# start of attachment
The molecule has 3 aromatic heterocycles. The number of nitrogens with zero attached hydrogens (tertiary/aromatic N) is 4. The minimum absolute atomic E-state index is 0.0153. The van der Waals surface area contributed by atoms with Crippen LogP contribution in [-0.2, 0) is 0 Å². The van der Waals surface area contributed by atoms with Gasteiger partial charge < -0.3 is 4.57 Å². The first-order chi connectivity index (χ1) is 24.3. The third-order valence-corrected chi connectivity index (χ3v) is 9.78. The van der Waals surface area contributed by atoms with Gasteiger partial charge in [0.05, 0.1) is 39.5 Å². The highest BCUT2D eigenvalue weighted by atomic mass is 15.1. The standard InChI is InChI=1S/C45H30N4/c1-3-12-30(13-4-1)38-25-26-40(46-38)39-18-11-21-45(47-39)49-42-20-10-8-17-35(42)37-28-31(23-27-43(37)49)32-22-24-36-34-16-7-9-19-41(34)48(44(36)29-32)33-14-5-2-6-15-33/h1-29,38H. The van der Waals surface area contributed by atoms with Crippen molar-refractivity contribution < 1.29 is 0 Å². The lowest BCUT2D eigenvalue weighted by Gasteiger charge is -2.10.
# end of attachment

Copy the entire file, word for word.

The molecule has 3 aromatic heterocycles. The number of nitrogens with zero attached hydrogens (tertiary/aromatic N) is 4. The minimum absolute atomic E-state index is 0.0153. The van der Waals surface area contributed by atoms with Crippen LogP contribution in [-0.2, 0) is 0 Å². The van der Waals surface area contributed by atoms with Gasteiger partial charge < -0.3 is 4.57 Å². The first-order chi connectivity index (χ1) is 24.3. The third-order valence-corrected chi connectivity index (χ3v) is 9.78. The van der Waals surface area contributed by atoms with Gasteiger partial charge in [0.05, 0.1) is 39.5 Å². The highest BCUT2D eigenvalue weighted by atomic mass is 15.1. The standard InChI is InChI=1S/C45H30N4/c1-3-12-30(13-4-1)38-25-26-40(46-38)39-18-11-21-45(47-39)49-42-20-10-8-17-35(42)37-28-31(23-27-43(37)49)32-22-24-36-34-16-7-9-19-41(34)48(44(36)29-32)33-14-5-2-6-15-33/h1-29,38H. The van der Waals surface area contributed by atoms with Crippen molar-refractivity contribution < 1.29 is 0 Å². The lowest BCUT2D eigenvalue weighted by Gasteiger charge is -2.10.